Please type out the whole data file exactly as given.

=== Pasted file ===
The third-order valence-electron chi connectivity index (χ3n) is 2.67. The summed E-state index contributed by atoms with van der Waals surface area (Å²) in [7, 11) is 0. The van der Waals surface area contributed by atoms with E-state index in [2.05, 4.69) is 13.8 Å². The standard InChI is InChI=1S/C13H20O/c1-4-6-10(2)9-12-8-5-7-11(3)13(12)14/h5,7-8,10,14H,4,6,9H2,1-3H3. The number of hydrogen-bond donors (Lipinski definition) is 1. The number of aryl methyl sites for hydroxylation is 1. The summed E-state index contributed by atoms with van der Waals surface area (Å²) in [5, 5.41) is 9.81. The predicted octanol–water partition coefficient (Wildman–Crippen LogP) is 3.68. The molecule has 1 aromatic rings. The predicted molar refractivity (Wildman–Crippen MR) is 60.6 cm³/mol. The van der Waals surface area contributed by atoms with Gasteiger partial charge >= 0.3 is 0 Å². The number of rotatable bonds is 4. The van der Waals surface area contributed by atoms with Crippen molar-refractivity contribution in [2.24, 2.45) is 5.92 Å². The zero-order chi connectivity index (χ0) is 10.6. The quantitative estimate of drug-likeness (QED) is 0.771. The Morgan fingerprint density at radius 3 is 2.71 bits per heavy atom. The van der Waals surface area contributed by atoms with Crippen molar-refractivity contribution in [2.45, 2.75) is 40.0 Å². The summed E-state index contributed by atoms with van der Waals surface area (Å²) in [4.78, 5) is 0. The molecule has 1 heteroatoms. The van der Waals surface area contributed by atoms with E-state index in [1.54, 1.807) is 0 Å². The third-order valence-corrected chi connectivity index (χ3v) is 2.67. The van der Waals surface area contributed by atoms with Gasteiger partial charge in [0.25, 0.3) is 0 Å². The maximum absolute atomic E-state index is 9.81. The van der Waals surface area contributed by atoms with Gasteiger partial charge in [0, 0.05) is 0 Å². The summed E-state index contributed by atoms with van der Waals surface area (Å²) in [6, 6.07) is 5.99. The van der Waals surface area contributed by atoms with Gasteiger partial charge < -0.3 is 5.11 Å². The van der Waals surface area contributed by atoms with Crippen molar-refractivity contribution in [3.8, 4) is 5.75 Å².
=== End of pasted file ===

The third-order valence-electron chi connectivity index (χ3n) is 2.67. The summed E-state index contributed by atoms with van der Waals surface area (Å²) in [7, 11) is 0. The van der Waals surface area contributed by atoms with E-state index in [2.05, 4.69) is 13.8 Å². The standard InChI is InChI=1S/C13H20O/c1-4-6-10(2)9-12-8-5-7-11(3)13(12)14/h5,7-8,10,14H,4,6,9H2,1-3H3. The number of hydrogen-bond donors (Lipinski definition) is 1. The number of aryl methyl sites for hydroxylation is 1. The summed E-state index contributed by atoms with van der Waals surface area (Å²) in [5, 5.41) is 9.81. The predicted octanol–water partition coefficient (Wildman–Crippen LogP) is 3.68. The molecule has 1 aromatic rings. The predicted molar refractivity (Wildman–Crippen MR) is 60.6 cm³/mol. The van der Waals surface area contributed by atoms with Gasteiger partial charge >= 0.3 is 0 Å². The number of rotatable bonds is 4. The van der Waals surface area contributed by atoms with Crippen molar-refractivity contribution in [2.24, 2.45) is 5.92 Å². The zero-order chi connectivity index (χ0) is 10.6. The quantitative estimate of drug-likeness (QED) is 0.771. The Morgan fingerprint density at radius 3 is 2.71 bits per heavy atom. The van der Waals surface area contributed by atoms with Crippen molar-refractivity contribution in [2.45, 2.75) is 40.0 Å². The summed E-state index contributed by atoms with van der Waals surface area (Å²) in [4.78, 5) is 0. The molecule has 1 heteroatoms. The van der Waals surface area contributed by atoms with E-state index in [1.54, 1.807) is 0 Å². The third-order valence-corrected chi connectivity index (χ3v) is 2.67. The van der Waals surface area contributed by atoms with Gasteiger partial charge in [0.25, 0.3) is 0 Å². The maximum absolute atomic E-state index is 9.81. The van der Waals surface area contributed by atoms with Gasteiger partial charge in [0, 0.05) is 0 Å². The summed E-state index contributed by atoms with van der Waals surface area (Å²) in [6, 6.07) is 5.99. The van der Waals surface area contributed by atoms with Gasteiger partial charge < -0.3 is 5.11 Å². The van der Waals surface area contributed by atoms with Crippen molar-refractivity contribution in [3.8, 4) is 5.75 Å².